Some years ago, I asked a group of students (age 11 to 18 years) what helped them and what hindered them in class. These are their responses.
Teachers who go too fast and expect too much.
Being expected to produce the same amount of work (as non-dyslexic pupils) in a given time.
Teachers who do not stick to the point.
Teachers who know I am dyslexic/dyscalculic but do not help me enough. Being patronised.
Too much copying off the board and/or dictating notes. Rubbing work off the board too soon.
Having test results read out loud.
People who make fun of me or who are sarcastic.
Being told off when I ask a friend for help.
Confusing dyscalculia with stupidity. Lack of understanding and empathy from teachers and other students.
Being made to answer maths questions aloud in class and without enough time to think.
Help being given discretely and quietly.
Being given more time (and thus, maybe less examples for homework).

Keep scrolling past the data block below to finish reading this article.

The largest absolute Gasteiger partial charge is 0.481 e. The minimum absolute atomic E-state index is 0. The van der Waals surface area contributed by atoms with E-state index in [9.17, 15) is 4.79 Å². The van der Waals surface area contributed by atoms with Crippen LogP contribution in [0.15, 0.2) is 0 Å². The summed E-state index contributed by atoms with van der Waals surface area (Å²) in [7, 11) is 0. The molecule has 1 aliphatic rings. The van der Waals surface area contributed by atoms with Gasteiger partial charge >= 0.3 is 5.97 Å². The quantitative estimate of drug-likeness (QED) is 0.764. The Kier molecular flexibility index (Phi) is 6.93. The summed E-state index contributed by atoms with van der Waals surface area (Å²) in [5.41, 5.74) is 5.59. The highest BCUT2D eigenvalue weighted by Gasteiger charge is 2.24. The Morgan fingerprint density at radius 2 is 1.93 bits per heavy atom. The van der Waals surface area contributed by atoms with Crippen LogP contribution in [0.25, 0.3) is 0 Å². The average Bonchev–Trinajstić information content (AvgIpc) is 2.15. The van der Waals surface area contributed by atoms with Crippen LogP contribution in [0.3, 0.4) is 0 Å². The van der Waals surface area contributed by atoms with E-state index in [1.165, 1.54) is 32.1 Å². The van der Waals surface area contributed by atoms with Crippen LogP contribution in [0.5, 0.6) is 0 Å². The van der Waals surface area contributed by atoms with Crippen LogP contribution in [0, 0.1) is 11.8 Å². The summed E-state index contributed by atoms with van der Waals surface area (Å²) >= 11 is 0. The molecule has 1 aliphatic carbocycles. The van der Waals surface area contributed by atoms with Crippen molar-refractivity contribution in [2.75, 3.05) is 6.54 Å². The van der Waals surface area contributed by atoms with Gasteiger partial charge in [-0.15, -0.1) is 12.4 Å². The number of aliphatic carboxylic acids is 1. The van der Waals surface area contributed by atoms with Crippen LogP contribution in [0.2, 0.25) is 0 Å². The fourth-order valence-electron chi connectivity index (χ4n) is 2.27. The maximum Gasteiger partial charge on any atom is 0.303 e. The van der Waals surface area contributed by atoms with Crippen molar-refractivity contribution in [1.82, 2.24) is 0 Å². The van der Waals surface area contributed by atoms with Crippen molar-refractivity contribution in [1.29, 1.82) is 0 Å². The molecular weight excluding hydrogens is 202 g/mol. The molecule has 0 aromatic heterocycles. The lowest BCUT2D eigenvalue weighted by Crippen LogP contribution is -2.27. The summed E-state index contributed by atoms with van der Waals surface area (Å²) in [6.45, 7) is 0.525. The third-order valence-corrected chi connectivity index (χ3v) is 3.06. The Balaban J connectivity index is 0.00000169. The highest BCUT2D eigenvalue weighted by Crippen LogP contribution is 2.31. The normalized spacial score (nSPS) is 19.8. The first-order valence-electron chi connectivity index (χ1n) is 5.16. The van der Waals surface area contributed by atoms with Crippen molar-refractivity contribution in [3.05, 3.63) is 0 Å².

Handouts with summaries of work (and including visuals to aid understanding).
Marking work in dark colours, tidily and discretely. Appropriate praise.
Working in smaller groups.
Trained teachers who care.
Grades which show individual improvement.
Marking which is clear and helpful.
Catch up exercises (targeted at my specific problems).
Back when I was Principal of my award winning school for students with SpLDs, we built our intervention and prevention for anxiety primarily on two key principles, ‘Attributional Style’ and ‘Transactional Analysis’. But that’s a book!!!
Take our quick Dyscalculia Checklist questionnaireSee the checklist